The LPA for June-September rainfall is around 887 millimetres.
A normal monsoon will not only aid agriculture growth but could have a positive impact on the overall rural economy.
Anything less than 90 per cent of LPA is termed a "deficient" monsoon, and 90-96 per cent of the same is considered "below normal".
The monsoon is considered normal if the average rainfall is between 96 to 104 per cent of long period average.
Skymet also mentioned in its report that above normal rains will benefit the farmers who are expecting good showers in the sowing month of June.
A year ago also, there was a normal monsoon forecast by the IMD.
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As per the IMD, there is 42 percent possibility of normal rainfall and 12 percent possibility of heavy rainfall - it means the country can witness some rainfall in the country.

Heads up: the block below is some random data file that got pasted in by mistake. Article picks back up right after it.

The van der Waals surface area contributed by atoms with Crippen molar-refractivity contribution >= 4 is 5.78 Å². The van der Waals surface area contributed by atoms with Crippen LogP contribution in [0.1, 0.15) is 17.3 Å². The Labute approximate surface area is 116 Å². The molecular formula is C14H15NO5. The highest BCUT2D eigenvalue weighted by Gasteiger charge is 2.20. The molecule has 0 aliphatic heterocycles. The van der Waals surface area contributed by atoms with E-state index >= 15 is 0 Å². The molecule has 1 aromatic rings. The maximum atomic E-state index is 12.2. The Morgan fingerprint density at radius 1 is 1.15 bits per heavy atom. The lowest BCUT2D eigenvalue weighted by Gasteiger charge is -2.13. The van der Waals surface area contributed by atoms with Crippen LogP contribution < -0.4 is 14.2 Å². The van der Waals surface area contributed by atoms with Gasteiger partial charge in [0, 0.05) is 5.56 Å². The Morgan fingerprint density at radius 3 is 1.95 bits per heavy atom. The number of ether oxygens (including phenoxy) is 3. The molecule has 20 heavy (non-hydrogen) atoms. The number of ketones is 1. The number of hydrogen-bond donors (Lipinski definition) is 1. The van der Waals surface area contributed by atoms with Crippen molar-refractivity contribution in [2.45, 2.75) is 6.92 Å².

Detailed forecasts on regional distribution will be made in early June, by when more information on El Niño and the IOD is available.
Meanwhile, the Indian Meteorological Department (IMD) has issued a thunderstorm warning for Monday.
IMD's forecast of 97% rainfall comes with a model error of (plus-minus) 5%.
The forecaster also said that there is nil possibility of a big nationwide drought or deficient rainfall when the total cumulative seasonal rainfall across the country falls below 90 per cent of LPA.
The four-month monsoon season provides about 70 per cent of the country's annual rainfall.
This is the third uninterrupted year when the IMD forecasted the normal monsoon rains in the nation. Since 2012, IMD is also using the dynamical global climate forecasting system (CFS) model developed under the Monsoon Mission to generate forecasts.